Baseball coach to retire after three decades


Sidonie Brown

Varsity baseball coach Joe Campagna meets with his team before practice at Parsons Field. Campagna is now retiring after having won over 300 games in his 27 years of coaching.

Sidonie Brown, Arts Editor

Before Joe Campagna ever coached baseball, he was a boy growing up in Brookline. Before he played college baseball at the University of Massachusetts, he played with his neighbors on Eliot Street. And before he served in the army or started a family, he first discovered his love of a sport to which he would continue to dedicate his life.

Now, at 70 years old, Campagna is retiring after 27 years of coaching for the high school’s baseball team. His time has been filled with devoted work, meaningful relationships and unwavering passion for the game.

Campagna has experience playing and coaching many sports, among them football and basketball, but he has always been most interested in baseball.

“Ever since I was a little boy, the first I stepped on the field there was something I liked about the game,” Campagna said. “The one-on-one within the teamwork frame and the individual challenges and the way that you could get better if you worked at it.”

According to senior Charlie Brown, who is now spending his second season with Campagna, the coach’s ardor is passed down to the players.

“He’s played the game with such passion, and I think passion is such a big word because it’s going to be tough for him to step away from the game because he’s been playing it his whole life,” Brown said. “That kind of passion is something I look forward to, going on in my life and seeing what I want to do with baseball.”

Brown also noted that Campagna’s enthusiasm translates to his coaching style, which Campagna self-described as aggressive and competitive. In this way, senior and captain Silas Reed said that the coach’s seasoned game sense is helpful during crunch time.

“During the games, he’s always ready for whatever he needs to do. He’s always on top of knowing when the other team is going to steal and stuff like that,” Reed said. “He’s just always in the game, and he gets us a lot of calls…. He helps us win games.”

Campagna recently celebrated his 300th win, but it was not success from start. In his first three years, the team only collected nine wins and 51 losses. Since then, he has turned the program around, has been inaugurated into the Massachusetts Baseball Coaches Association Hall of Fame and is slated to enter the Brookline High School Athletics Hall of Fame in November for both football and baseball. Campagna said that, having done all that he has accomplished, the time to leave feels right.

“I want to go out on my own volition and on my own terms and while I’m feeling good… I’ve done just about everything I wanted to do,” Campagna said. “I think it’s time to give it to a younger guy. I think it’s fair for the kids.”

For Reed, it will be a bittersweet goodbye. He said that, since his first season with Campagna during his sophomore year, he has only gotten closer with his coach.

“It’s going to be good and bad at the same time because we’re both moving on to different parts of our lives, like new chapters,” Reed said.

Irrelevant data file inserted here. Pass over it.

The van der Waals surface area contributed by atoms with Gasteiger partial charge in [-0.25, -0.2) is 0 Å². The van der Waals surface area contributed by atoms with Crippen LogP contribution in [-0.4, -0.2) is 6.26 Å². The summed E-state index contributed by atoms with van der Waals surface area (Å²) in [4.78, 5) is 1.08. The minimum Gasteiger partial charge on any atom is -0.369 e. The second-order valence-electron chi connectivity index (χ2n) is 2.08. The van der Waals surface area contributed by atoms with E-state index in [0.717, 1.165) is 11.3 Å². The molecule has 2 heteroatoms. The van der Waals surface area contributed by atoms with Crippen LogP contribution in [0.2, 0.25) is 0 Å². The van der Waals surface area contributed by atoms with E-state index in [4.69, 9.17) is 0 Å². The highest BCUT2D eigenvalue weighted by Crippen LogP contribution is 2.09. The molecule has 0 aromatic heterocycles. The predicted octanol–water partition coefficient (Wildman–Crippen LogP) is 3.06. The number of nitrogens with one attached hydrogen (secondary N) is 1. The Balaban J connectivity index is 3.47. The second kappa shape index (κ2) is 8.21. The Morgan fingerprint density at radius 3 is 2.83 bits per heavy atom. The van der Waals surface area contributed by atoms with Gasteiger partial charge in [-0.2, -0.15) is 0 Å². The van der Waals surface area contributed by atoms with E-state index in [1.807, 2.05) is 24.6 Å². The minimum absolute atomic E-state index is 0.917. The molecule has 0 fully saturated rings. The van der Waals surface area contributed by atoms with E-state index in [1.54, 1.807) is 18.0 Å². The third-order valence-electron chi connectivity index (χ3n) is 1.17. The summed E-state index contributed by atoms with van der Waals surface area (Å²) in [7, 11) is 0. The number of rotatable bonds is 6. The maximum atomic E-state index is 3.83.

Campagna has seen many of his players grow up and flourish after high school, many of whom he has managed to keep in touch with.

“It’s nice to see some of the players go on. And now a lot of my players I started with are obviously married with children. It’s good to see my players move on and have success,” Campagna said.

According to Brown, the new coach that will follow in Campagna’s footsteps will have a lot to learn from him.

“The legacy that he will leave behind is someone who definitely was on top of us, making sure that we’re doing the right thing at all times,” Brown said. “He just sets a good example for what a baseball coach should look like and how they should act, how should they respect umpires, how they should respect other teams.”

Through this lens, Campagna often takes the values of baseball and applies them to life lessons. He has three basic rules that he likes to tell his players: don’t make mistakes; be accountable for your actions on the field; and respect your opponents but don’t fear anyone.

“Be accountable for how you’re acting around your girlfriend, around your parents, around each other. And also, respect everyone you meet but don’t be afraid to ever go for a job or meet a challenge in school or meet a challenge in a relationship. Always reach for the stars but respect everyone around the way,” Campagna said.

At the end of the day Campagna gives the players the recognition for their success.

“I get a lot of credit because I push the kids, but honestly they motivate each other, and they push each other,” Campagna said. “They don’t criticize each other but they do push each other to be as good as you can be.”

This attitude is reflected in how Brown wishes to succeed in this last season as thanks to all that Campagna has given to the program, the players and the town.

“This is his last year, and we just have something to prove this year—something for us to go out with a bang for him,” Brown said.

As for Campagna, parting from coaching and the sport that has guided his life will be difficult.

“I’m going to miss it, no doubt about it,” Campagna said. “But I’m prepared. I think it’s time.”